This August 26th piece in the Economist is an optimistic take ake on developments in Brazilian agriculture, likely from an author (the Economist rarely provides bylines) gung-ho about the Green Revolution and the Green Revolution-Plus of direct genetic modification. Possible negative long-term effects of industrial agriculture are therefore not much discussed. Still, the increases in raw current productivity seen in Brazil are undeniably impressive, and the piece provides a good opportunity to think about how and when agricultural policy works and does not work.
The author states that Brazil gives much less direct financial support to farmers than most developed countries, comparing the 5.7% of total farm income that the state provides in Brazil, to the 12% it accounts for in the United States, and the 29% figure in the European Union. The author gives most of the credit for growth in agricultural output to the Empresa Brasileira de Pesquisa Agropecuária (Brazilian Agricultural Research Corporation), shortened Embrapa, established as a public company in 1973, when rises in oil prices made Brazil’s traditional agricultural subsidies unaffordable. Its research allowed the cerrado grasslands of the Brazilian interior to be opened to agriculture (mostly by applying massive amounts of lime to the soil) and created breeds of cattle and soybeans that could thrive in Brazilian climates.
This immediately reminded me of U.S. agricultural policies in the first half of the 20th century, as discussed in a New Yorker piece by Atul Gawande. The Department of Agriculture’s role was to undertake and collect research into the most effective growing methods and crop strains, to be disseminated to farmers through local Cooperative Extension Services. No word in the Economist of a Brazilian equivalent to the Cooperative Extension Service, but in both cases the most important role of the government was in scientific research and the spread of technology (including crop strains) and information. In the U.S., the result was that
Productivity went way up, outpacing that of other Western countries. Prices fell by half. By 1930, food absorbed just twenty-four per cent of family spending and twenty per cent of the workforce. Today, food accounts for just eight per cent of household income and two per cent of the labor force. It is produced on no more land than was devoted to it a century ago, and with far greater variety and abundance than ever before in history.
The U.S.D.A. Cooperative Extension Service was established in 1914; the system did not prevent the soil damage that lead to the dust bowl. The systems established by Embrapa do involve crop rotation, no-till cultivation and the planting of trees; perhaps a more ecologically sensitive agriculture will avoid large large-scale disasters. Perhaps Brazil will in the future suffer its own equivalent of the dust bowl, or at least see effects akin to the eutrophication, soil depletion and pest problems caused by North American industrial agriculture. (Note that I’m not blaming the Dust Bowl on USDA policies, as I have no evidence for that, and I would guess that the over-farming that led to depleted soils would be more likely without government assistance. I’m stating that this more scientific approach to agriculture did not solve all woes.)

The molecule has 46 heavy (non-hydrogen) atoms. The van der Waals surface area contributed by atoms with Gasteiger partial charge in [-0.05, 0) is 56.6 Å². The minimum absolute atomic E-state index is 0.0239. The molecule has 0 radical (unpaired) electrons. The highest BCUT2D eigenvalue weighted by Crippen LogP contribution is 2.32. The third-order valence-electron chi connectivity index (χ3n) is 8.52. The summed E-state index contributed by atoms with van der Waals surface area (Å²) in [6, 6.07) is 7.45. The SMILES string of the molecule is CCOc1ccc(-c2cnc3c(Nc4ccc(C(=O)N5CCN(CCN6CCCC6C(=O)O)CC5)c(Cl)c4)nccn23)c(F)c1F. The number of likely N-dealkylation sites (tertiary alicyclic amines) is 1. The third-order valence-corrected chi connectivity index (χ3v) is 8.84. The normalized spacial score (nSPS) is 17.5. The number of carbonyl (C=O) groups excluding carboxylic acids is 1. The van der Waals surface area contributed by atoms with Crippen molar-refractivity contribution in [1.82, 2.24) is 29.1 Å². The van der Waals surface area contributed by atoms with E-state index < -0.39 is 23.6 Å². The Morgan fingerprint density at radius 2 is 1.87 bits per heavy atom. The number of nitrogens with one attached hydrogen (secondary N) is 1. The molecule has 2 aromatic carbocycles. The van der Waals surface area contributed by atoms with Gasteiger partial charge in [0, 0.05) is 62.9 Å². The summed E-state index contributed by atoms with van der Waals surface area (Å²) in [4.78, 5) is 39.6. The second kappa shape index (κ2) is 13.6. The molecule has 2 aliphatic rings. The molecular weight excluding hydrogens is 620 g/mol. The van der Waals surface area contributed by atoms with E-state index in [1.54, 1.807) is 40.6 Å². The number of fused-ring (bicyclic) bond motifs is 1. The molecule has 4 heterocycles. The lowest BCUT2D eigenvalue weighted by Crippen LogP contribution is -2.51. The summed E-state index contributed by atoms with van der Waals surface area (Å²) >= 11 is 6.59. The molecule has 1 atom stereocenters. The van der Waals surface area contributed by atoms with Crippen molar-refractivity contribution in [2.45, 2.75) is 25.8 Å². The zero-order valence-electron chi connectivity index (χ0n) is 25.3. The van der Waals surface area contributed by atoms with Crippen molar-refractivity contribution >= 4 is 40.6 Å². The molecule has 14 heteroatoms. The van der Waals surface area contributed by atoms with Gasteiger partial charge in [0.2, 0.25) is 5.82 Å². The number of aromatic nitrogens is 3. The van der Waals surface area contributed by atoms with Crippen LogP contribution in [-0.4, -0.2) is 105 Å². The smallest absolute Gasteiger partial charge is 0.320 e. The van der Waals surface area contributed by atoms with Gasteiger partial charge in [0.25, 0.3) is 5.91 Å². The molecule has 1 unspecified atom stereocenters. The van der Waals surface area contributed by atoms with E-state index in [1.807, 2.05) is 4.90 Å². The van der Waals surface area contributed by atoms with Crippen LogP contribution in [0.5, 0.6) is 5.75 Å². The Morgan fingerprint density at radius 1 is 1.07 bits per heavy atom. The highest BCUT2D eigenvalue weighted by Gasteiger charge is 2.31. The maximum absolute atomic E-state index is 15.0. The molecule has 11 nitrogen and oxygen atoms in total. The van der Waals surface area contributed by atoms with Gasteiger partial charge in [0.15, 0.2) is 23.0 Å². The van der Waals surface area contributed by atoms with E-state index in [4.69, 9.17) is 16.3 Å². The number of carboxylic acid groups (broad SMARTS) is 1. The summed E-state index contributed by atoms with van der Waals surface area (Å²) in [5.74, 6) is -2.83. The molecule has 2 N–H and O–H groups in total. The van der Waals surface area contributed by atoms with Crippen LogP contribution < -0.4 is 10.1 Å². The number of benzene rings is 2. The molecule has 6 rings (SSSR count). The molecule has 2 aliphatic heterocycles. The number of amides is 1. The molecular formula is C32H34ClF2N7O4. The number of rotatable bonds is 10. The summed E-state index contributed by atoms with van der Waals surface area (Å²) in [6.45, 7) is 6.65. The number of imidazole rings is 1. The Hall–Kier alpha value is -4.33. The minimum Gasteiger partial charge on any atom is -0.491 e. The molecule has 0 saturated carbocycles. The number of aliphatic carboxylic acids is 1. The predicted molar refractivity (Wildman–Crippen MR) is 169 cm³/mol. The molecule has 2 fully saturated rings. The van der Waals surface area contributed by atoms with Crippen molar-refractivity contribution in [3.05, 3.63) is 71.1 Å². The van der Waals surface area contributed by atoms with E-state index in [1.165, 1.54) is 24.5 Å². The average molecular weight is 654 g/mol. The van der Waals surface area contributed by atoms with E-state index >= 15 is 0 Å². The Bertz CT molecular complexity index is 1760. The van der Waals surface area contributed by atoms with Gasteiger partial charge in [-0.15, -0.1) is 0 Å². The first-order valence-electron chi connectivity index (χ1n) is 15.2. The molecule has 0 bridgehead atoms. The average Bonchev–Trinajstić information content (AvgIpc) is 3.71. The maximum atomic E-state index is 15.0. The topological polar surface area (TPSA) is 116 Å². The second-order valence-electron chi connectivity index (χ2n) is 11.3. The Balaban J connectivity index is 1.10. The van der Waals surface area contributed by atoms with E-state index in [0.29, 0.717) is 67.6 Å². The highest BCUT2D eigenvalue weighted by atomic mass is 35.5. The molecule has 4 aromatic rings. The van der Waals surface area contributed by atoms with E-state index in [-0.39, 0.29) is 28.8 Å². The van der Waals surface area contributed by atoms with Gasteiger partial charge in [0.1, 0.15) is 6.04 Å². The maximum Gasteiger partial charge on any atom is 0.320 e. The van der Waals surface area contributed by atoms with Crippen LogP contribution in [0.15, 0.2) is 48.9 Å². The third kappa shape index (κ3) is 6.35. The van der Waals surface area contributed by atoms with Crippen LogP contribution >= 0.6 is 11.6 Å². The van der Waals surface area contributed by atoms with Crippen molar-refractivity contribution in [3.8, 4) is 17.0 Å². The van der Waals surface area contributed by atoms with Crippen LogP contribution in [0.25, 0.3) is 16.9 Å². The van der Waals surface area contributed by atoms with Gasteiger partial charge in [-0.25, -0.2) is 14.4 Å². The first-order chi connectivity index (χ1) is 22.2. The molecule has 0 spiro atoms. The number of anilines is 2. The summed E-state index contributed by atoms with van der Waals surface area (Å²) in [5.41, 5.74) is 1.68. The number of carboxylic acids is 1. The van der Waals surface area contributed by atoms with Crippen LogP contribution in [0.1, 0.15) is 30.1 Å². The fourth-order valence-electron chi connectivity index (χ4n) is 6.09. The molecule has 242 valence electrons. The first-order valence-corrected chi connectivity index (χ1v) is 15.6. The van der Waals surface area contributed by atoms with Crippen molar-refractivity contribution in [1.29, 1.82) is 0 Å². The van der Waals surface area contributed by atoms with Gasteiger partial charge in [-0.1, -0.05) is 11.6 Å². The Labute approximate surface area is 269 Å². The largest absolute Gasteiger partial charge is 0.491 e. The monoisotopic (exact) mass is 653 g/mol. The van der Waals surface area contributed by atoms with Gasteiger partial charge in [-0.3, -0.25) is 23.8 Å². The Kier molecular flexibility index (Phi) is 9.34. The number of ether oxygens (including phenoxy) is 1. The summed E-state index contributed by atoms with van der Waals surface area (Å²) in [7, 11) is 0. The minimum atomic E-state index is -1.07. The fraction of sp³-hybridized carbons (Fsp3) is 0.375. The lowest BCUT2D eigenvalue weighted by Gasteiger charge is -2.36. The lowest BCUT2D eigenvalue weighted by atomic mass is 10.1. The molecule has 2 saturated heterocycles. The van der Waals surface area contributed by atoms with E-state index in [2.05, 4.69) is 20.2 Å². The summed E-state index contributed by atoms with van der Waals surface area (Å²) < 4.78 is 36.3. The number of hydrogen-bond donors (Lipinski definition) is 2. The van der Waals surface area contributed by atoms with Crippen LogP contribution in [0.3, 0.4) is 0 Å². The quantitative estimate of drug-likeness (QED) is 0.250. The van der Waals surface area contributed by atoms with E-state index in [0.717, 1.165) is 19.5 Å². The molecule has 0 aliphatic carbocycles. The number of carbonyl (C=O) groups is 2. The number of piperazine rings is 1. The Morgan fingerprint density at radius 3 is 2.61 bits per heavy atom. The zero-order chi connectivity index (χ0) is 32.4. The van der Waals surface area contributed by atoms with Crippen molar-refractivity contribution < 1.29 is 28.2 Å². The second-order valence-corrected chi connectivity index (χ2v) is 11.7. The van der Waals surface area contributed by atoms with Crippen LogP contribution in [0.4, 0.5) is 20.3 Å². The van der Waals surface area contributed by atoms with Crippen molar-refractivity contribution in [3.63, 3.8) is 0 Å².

Whatever unintended effects negative effects new agricultural methods may produce, the role of researcher and coordinator seems a better one for the state than that of direct subsidizer, at least in the ways subsidies are currently handled in much of the developed world. In Europe, subsidies lead to mountains of warehoused cheese and ridiculous trade wars over bananas. In the United States, subsidies create incentives for wasteful water usage, and the various absurdities of dumping corn on Mexico, creating oceans of high fructose corn syrup, and the conversion of cropland to the production of corn destined to be converted to inefficient ethanol fuel.
As someone who has some interest in the success of local and sustainable agriculture, I have difficulty saying that no agricultural subsidies are desirable at all. A better system could replace the discounted water and direct payments that mostly benefit large-scale industrial agriculture with a system that gives more support to farms for remaining below a certain total acreage, while remaining above a certain level of productivity per acre (avoiding the scourge of “inefficient hobby farms” the Economist article speaks of) and selling a certain percentage of its product in the area which surrounds it. These small farms will continue to benefit from state-based research, while the now less-subsidized industrial-scale operations will be able to compete due to their economies of scale. Hopefully these small farms, given support and a more level playing field, can compete in price with the products of industrial-scale agriculture, thereby making local and sustainable agriculture more affordable for lower-income people, and removing some of its stigma as a whimsical élite preoccupation. The world’s states, meanwhile, can stop sniping at each other for giving their agri-businesses unfair advantages.